Home > Four Live Rounds(5)

Four Live Rounds(5)
Blake Crouch

“What’s this?”

Kalyn scooted her chair beside his, laid down a photograph of a woman smiling, with ski slopes in the background. Reflective sunglasses. Enormous down jacket.

“Suzanne Tyrpak. Disappeared in July of 2000 between Gallup and Albuquerque.” She dropped another photograph on the table. “Jill Dillon.” She pointed to an X on the southern border of Arizona. “Disappeared in August 2001, outside of Nogales.” Another photograph. Will’s wife stared at him. Beautiful, devious Rachael smile. He remembered taking the picture on the south rim of the Grand Canyon. “Rachael Innis. Disappeared in Organ Pipe Cactus National Monument, July 2002. Here’s the last one.” She laid a photograph carefully beside Rachael’s picture. “Lucy Dahl. Disappeared August 2004 on the interstate between El Paso and Tucson.”

A strange silence settled in the house. Chimes clanging in discordance on the front porch. Will feeling like it wasn’t just Kalyn and him in the kitchen. Ghosts present. He glanced down at the photographs, lined up side by side, and a chill pushed through him.

“Oh my God,” he said.

“You noticed.”

“These women could be sisters.”

“I know. The dark eyes. Curly black hair.”

“Is that a coincidence?”

“I don’t know, but I’ll show you what isn’t.” Kalyn took four more photographs from the folder, spread them out. A Lexus. Honda Civic. Ford Explorer. Rachael’s Jeep Cherokee. In each photograph, the driver’s side window was busted out. “You can’t see it here, but the right front tire on all of these cars was punctured.”

“So this is like a, um—”

“An MO. Yes.”

“Were any of these women ever found?”

Kalyn shook her head. “Your water’s boiling.”

Will got up from the table and took two mugs from the cabinet.

“I have peppermint, green tea, and Earl Grey.”

“Peppermint, please.” Will dropped the tea bags into the mugs, and as he poured the boiling water slowly over them, Kalyn said, “I think I know who took these women.”

Will set the pot of water back on the stove, turned off the gas, his hands trembling now.

He stared at the floor and took deep breaths. “You think? Or you know?”

“I’m about eighty percent sure. Let me ask you something. You were a defense attorney. You somewhat familiar with how the cartels operate?”


“Ever heard of the Alphas?”

Will carried the cups of tea over to the table and sat down. “No, what’s that?”

“There used to be an antidrug paratroop and intelligence battalion called the Special Air Mobile Force Group. These were Mexican soldiers, but they were trained at the School of the Americas. In 1991, a large contingent of this elite military force deserted and went into business with the drug traffickers. I guess the profit margins were too lucrative. Today, they’re known as the Alphas, a gang of high-paid mercenaries, primarily tasked with protecting loads of cocaine, heroin, and marijuana smuggled into America by the Gulf Cartel. No one knows how many there are, but estimates run from one hundred to two hundred members. They’re superbly trained, and they operate more like commandos than your run-of-the-mill cartel thugs. They’re fiercely loyal. Their handiwork is obvious. State-of-the-art weapons. Military-style cover and concealment tactics. And they’re brutal. Currently offering fifty-thousand-dollar bounties for the assassination of U.S. law-enforcement officers.

“Now I have contacts and informants in every border town in the Southwest, and I’ve learned that a handful of the Alphas dabble in human trafficking. Let me tell you, information about them is damn near impossible to come by. My informant in Nogales wouldn’t even say this one guy’s name out loud. He insisted on writing it on a piece of paper. And he wouldn’t have done that, but he’s a tweaker. I bought this name for two grand.”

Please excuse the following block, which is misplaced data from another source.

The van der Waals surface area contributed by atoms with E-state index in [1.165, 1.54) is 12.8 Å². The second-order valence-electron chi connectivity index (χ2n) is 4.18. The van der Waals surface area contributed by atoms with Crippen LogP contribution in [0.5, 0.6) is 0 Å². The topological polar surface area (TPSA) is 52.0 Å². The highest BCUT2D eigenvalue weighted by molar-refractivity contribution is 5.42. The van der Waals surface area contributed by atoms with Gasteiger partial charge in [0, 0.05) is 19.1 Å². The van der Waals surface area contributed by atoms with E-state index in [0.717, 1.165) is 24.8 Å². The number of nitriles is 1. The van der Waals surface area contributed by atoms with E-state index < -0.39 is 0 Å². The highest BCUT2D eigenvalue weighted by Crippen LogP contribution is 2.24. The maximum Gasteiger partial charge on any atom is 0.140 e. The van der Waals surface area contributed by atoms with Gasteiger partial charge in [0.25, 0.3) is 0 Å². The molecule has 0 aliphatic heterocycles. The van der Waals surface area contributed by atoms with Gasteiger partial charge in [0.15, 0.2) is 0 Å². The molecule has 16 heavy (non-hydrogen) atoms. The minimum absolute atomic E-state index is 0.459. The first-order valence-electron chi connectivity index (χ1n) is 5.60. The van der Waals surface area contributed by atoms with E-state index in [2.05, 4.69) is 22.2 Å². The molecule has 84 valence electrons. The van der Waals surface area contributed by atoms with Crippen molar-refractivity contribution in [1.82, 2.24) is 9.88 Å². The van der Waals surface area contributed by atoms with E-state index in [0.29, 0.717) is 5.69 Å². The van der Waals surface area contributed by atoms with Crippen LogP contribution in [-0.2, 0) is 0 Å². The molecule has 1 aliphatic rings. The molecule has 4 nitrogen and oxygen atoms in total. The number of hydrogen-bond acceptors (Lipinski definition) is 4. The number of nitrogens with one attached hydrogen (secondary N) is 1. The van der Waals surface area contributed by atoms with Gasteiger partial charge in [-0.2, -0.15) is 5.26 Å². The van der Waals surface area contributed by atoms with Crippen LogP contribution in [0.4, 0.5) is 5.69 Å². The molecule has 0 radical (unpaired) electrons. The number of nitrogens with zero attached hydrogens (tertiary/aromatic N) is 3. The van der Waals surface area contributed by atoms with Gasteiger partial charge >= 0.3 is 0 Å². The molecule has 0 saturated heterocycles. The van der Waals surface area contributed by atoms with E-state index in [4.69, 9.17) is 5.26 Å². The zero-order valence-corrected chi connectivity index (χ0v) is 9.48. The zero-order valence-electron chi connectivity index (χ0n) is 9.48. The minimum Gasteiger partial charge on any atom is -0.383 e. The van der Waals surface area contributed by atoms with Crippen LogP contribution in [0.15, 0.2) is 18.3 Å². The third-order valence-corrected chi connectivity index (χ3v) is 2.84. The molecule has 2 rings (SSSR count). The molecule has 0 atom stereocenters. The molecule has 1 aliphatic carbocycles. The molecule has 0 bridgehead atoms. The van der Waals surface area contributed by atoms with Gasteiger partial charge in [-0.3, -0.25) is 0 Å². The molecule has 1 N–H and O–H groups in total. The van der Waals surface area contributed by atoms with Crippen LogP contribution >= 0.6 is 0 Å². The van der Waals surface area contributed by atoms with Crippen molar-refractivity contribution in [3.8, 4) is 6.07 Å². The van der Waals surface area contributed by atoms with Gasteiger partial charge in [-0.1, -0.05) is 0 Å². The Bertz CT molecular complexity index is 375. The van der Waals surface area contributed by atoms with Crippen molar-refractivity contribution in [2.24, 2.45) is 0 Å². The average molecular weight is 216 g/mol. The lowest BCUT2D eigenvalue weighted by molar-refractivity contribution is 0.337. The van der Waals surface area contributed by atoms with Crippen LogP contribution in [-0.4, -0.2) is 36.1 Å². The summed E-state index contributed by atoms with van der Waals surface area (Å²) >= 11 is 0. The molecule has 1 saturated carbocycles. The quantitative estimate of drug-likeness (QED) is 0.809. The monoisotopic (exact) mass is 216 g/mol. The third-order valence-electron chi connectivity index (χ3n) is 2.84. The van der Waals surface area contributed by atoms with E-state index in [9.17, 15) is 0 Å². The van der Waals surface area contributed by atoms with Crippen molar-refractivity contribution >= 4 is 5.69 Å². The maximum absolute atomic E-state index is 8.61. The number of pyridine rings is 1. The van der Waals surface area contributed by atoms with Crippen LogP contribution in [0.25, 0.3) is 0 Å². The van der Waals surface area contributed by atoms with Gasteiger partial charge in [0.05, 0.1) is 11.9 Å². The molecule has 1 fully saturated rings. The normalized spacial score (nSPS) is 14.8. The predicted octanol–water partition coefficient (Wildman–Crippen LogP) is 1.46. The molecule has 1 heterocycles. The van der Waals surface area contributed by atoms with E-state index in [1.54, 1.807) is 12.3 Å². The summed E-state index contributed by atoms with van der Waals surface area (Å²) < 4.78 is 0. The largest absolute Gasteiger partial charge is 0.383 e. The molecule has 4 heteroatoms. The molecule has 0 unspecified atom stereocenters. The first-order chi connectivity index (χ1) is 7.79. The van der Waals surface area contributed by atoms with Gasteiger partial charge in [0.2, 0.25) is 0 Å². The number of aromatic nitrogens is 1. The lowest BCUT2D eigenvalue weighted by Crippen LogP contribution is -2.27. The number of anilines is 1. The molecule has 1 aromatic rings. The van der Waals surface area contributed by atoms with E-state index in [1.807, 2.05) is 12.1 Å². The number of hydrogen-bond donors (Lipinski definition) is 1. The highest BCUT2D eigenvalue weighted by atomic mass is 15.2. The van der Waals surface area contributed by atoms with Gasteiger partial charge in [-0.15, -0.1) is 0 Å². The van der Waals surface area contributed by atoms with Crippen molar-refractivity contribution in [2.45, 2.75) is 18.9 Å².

“What name?”

“Javier Estrada. You know it?” Will shook his head. “You sure? You never represented this guy or—”

“No. You have a photo?”

She shook her head.

“And what makes you think these Alphas are involved?”

“Couple of things.” Kalyn sipped her tea. “First off, there was something about the crime scenes that always bothered me. No blood, and aside from the bashed windows, no sign of rape or violence. And it seemed to have been done very professionally. Plus, the bodies never turned up. That always bugged me. If these women were just killed and dumped, wouldn’t you think that at least one body might have surfaced by now? Serial killers tend to want their victims discovered, but these women literally vanished.”

Will leaned back in his chair, blew ripples across the surface of his green tea.

“What makes you so certain it’s this guy? Javier.” He didn’t like the way the name felt as it rolled off his tongue.

“My informant used to be a mule for the Gulf Cartel. He worked with Mr. Estrada on several assignments. Said that once, over a bottle of mescal, Javier told him about snatching a woman on I-40, between Gallup and Albuquerque.”

“Suzanne Tyrpak.”


“So why hasn’t he been arrested?”

“It’s a bit more complicated than it sounds.”

Will sipped his tea. “You need something from me,” he said.

Kalyn nodded. “You’ve said you don’t recognize his name, and I believe you. But maybe if you saw him, something would click. I need you to come to Phoenix with me and ID him when we pick him up.”

“What about the outstanding charges against me?” Will asked.

“I’m working on it. Officially, we aren’t having this discussion, and I never came here.”

“Why is that?”

“Not everyone in the Phoenix Field Office is so gung ho to devote money and manpower to these murders. There’s more pressing business, and since this isn’t directly drug-related, it’s a second-tier priority.”

“Have you contacted the other women’s families?”

“Tyrpak’s husband killed himself three years ago. Dillon’s husband won’t talk to me. He’s got a new wife, new baby, wants nothing to do with the past.”

“I can understand that.”

Kalyn gathered up the photographs and the map and shoved them into the manila folder, dropped it all in her briefcase. She stood up.

“So when would this happen?” Will asked.

“I was kind of hoping we could go in the morning.”

“Tomorrow? That’s sooner than—”

“You’re still a fugitive. What’s to say you won’t disappear tonight when I leave?”

“I thought you believed me.”

“I do. Not sure I’m ready to put my career on the line for it, though. Besides, would you rather sit around waiting, anticipating?”

“I’d have to bring my daughter.”


“That truck out there is all I’ve got, and it won’t make the trip to Phoenix and back.”

“You can ride down with me. I’m staying at the Mesa Verde Inn. I’ll come by at seven to pick you up.”

Will stood. “We’ll be here.”

Kalyn lifted her briefcase, reached out, and this time, Will took her hand.

“You’re still tortured,” she said.